Many of the most beloved witch films are not original properties. Bell Book and Candle (1958) was first a play. I Married a Witch (1942) was a dime-store novel that also inspired the television show Bewitched. Of course, the recent Maleficent (2014) was a spin-off from Disney’s animated Sleeping Beauty (1959), which was simply an adaptation of a Charles Perrault story that was, itself, taken from the oral tradition. Even MGM’s The Wizard of Oz (1939) was not the first film rendition of the famous story (e.g., The Wonderful Wizard of Oz, 1910).
Remakes and adaptations happen.
Knowing all of that does not make it any easier to accept the remake of a beloved film. Frustrated viewers flocked to Twitter to express their outrage. One woman wrote, “I invoke thee to stop Sony’s presumably horrible remake of The Craft.” At The Huffington Post, writer Stephanie Marcus listed the “5 Reasons They Don’t Need to Remake the Craft.”
Peg Aloi, of Patheos‘ Witching Hour, published an article titled “The Craft is getting a Remake?” While Aloi acknowledged that a reboot could be interesting, she feels it is unnecessary. She wrote, “The cultural implications will be interesting to say the least … but I’d prefer there wasn’t a remake at all. The original is too good to tamper with.” In her post, Aloi noted that the film “holds up well” in exploring such things as teenage angst, loyalty, friendship, body image, sexual jealousy.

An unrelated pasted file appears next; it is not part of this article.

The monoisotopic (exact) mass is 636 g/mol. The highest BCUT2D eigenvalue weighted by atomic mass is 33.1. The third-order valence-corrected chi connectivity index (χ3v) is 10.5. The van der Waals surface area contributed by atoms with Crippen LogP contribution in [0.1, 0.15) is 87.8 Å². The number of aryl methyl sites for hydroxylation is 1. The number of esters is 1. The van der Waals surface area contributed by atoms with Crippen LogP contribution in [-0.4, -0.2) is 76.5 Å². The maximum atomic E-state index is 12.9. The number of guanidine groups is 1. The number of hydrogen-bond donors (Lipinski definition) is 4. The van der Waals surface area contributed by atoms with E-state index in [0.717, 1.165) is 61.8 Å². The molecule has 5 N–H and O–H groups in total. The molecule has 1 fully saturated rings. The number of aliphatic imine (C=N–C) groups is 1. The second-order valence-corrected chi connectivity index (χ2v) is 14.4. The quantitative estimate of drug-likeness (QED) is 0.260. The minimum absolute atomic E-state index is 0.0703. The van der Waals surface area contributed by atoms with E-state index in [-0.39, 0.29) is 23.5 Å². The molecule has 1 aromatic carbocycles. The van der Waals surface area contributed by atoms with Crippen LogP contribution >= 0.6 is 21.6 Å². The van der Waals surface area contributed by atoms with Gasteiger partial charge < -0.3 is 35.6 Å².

Actress Fairuza Balk, who played Nancy in the original film, also spoke out about the news on Twitter, saying:
Personally I don’t care for the idea of remakes. There are great scripts & ideas out there that have yet to be made!
— Fairuza Balk (@fairuza) May 14, 2015
Balk added that she “wasn’t surprised” that Sony was remaking the film; the studio “made a lot of money off [The Craft] and obviously see it as a way to make more.” Due to the continued outrage from loyal fans, Balk later had to clarify, “I did not say I thought remaking The Craft specifically was a bad idea- I said remakes -IN GENERAL-tend to be a bad idea.” Balk’s argument is different from others in that she simply expressed support for fresh scripts and stories.
Pagan blogger Jason Mankey chimed into the discussion, saying “In between the teeth-gnashing this evening there’s something a lot of people are forgetting: The Craft wasn’t high art. It was a fun, campy, horror-movie. It’s not sacred ground now and it wasn’t then.” Although many Pagans or young would-be witches did adore The Craft, it was not universally celebrated, as Mankey suggests.
In a 1996 statement, Witchvox‘s Wren Walker voiced her disgust with the film, saying, “By linking the terms ‘Witches’ and ‘Witchcraft’ with murder, mayhem and destructive acts, there is a great potential danger. That danger could create encouragement for a resurgence of public mistrust and suspicion of the contemporary religious belief system known as Witchcraft or Wicca.” Walker did say that the film had some “amusing parts,” but overall, she felt it was problematic.